Industry energy

There is a continuously increasing demand for energy. The pressure to produce more energy is so high that the Volta River Authority (the energy-producing institution) lets

ro 4000

1961-1990 2010-2039 2070-2099

3000

2000

1961-1990 2010-2039 2070-2099

Fig. 9.4. Baseline yield projections for rice (left) and maize (right) under Hadley A2.

Table 9.3. Baseline crop production in tonnes.

1961-1990 2010-2039 2070-2099

Rice 71,478 85,866 103,136

Maize 833,373 956,536 440,510

1980 1988 1990 1992 1994 1996 1998

Fig. 9.5. Electric power use in Ghana. (Source: GLOWA, 2001.)

too much water through the dam with the hope that next year's rains will replenish the reservoir. When the rains are not so good for a single year, such as happened in 1997/98, there is no buffer and hydropower production comes to a halt. At present, hydropower generation is not very sustainable. The withdrawal rates are higher than the average inflow, leading to periodic shortages. The average annual generation is about 20,300 GJ and a graph of major users is presented in Fig. 9.5.

The Akosombo reservoir experienced two drought spells during the years 1983/84 and 1997/98, resulting in levels reducing below the minimum operating level (Fig. 9.6). As indicators for energy production we used the average energy production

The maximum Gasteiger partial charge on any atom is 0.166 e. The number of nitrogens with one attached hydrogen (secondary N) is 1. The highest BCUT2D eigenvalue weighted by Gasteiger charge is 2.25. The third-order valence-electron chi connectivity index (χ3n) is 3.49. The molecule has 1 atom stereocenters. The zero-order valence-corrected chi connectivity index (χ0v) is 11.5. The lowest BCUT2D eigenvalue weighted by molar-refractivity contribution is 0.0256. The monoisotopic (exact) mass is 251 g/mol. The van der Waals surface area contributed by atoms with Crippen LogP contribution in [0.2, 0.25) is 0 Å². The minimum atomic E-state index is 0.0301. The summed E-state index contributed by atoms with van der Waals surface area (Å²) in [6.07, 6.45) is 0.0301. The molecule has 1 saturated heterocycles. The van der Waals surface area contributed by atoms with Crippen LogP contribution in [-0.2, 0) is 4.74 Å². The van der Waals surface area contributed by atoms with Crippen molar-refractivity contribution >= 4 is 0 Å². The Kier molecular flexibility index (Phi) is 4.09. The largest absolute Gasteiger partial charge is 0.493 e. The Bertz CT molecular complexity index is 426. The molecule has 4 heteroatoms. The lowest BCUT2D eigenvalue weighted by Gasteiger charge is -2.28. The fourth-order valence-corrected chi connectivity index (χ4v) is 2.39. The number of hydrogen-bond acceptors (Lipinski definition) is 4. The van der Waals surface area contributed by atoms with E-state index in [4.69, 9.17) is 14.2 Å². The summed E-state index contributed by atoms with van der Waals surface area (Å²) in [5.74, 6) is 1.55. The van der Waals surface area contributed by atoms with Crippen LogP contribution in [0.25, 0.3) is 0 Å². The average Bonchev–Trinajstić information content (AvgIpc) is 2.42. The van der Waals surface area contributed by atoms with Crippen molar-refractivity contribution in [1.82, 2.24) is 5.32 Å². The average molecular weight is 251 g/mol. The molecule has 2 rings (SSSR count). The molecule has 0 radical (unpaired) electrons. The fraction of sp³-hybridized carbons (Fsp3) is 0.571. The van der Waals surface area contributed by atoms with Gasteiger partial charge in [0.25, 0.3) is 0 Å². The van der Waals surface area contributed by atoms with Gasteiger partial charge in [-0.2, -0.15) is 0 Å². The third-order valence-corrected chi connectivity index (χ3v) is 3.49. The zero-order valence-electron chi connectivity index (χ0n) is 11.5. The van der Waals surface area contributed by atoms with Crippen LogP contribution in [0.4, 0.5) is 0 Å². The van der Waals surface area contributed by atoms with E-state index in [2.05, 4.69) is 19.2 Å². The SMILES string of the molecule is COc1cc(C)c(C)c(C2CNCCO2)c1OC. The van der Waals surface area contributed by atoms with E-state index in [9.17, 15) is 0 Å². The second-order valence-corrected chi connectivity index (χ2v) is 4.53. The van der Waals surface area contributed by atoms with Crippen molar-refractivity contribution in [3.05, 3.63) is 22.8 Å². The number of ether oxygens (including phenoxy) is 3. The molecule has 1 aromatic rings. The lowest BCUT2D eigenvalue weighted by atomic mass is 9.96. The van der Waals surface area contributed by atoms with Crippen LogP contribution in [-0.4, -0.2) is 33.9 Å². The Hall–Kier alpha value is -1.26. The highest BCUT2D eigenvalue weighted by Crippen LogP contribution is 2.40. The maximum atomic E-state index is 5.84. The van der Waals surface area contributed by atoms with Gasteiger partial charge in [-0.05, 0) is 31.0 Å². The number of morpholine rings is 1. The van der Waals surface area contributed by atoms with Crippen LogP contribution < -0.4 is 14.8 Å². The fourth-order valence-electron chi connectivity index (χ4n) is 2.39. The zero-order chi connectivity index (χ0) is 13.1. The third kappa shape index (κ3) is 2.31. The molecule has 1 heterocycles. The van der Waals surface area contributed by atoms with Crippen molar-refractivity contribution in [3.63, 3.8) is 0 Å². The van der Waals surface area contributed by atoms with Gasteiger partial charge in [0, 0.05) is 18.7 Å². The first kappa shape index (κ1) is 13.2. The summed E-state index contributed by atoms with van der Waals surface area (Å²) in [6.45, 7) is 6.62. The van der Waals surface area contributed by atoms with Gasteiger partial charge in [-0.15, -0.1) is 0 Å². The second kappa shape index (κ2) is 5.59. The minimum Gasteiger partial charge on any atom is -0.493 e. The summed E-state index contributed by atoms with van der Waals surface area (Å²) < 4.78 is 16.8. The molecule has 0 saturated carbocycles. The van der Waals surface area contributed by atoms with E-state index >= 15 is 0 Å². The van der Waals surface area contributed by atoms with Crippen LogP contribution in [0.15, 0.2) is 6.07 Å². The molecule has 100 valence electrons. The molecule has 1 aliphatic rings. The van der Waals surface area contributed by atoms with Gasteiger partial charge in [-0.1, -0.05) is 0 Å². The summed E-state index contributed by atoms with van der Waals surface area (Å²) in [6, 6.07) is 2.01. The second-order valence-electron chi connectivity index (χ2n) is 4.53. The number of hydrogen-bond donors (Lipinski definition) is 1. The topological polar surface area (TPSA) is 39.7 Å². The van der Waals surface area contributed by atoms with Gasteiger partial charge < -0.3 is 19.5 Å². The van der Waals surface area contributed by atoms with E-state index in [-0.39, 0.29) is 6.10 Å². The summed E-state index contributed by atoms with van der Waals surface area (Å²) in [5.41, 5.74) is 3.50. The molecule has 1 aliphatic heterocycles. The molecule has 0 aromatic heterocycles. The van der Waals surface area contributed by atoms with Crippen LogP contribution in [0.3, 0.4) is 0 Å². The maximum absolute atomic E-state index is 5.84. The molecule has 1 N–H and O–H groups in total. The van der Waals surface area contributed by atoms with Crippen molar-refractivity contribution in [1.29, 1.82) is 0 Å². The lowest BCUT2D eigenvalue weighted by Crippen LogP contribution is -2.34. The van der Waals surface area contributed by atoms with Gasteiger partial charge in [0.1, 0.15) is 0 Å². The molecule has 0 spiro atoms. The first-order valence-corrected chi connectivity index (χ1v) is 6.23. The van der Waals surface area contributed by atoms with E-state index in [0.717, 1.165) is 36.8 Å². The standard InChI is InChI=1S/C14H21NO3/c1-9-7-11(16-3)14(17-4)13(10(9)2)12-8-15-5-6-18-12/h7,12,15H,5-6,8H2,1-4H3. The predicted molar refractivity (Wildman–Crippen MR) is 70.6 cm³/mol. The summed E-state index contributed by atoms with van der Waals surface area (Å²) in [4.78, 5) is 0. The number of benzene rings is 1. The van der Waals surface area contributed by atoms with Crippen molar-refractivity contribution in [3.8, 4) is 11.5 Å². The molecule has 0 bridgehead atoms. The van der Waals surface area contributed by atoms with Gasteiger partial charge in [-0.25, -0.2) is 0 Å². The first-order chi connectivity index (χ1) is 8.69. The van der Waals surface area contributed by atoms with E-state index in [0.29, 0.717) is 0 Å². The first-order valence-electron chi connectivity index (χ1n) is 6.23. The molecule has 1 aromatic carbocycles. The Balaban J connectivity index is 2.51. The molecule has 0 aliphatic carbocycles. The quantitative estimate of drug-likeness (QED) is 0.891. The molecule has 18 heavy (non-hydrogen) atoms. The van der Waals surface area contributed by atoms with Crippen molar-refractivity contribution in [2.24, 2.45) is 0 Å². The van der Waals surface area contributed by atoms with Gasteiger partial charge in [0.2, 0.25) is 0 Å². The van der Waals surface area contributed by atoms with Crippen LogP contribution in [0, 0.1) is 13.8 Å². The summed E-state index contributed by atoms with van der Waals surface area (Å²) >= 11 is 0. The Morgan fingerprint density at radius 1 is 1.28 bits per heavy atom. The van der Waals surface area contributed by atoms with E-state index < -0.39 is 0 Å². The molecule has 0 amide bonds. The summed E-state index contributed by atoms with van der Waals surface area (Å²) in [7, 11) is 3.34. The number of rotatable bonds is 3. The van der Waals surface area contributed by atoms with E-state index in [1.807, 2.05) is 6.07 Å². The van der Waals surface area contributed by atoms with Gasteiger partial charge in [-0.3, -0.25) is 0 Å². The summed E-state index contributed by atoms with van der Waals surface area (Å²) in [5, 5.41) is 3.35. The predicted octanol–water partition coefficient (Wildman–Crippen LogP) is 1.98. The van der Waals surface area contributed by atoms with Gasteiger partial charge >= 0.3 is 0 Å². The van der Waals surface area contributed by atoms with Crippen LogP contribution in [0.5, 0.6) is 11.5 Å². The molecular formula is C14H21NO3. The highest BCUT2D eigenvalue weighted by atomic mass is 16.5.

Fig. 9.6. Water level of Lake Volta. (Source: GLOWA, 2001.)

Table 9.4. Projected average energy production at Akosombo using the Hadley model for scenarios A2 and B2 and the historical range.

Scenario

Hydropower (GJ)

HA2 10-39 HA2 70-99 HB2 10-39 HB2 70-99 Historical 1961-1990

21,595 18,742 22,177 21,809 18,116

and the frequency of years in which Lake Volta has water levels below the minimum operational level. The latter result in lack of power, at least during parts of the year.

Future climate predictions show increased rainfall, which would benefit hydropower generation. However, in addition to the increased rainfall there is also increased variability, because the standard deviation also increases. WEAP simulations (Table 9.4) show that in general average energy production increases due to the increase in runoff. The only exception is the Hadley A2 long-term scenario (2070-2099), under which results are similar to historical conditions.

Figure 9.7 shows the impact of climate change for individual years. The figure shows that there is a definite decrease in years of failure. With the exception of Hadley A2 2070-2099, there are no years with power failures any more. Under Hadley A2 2070-2099, there are still 6 years with lake levels below the minimum level of operation for part of the year, comparable to the 7 found under the historical simulations.

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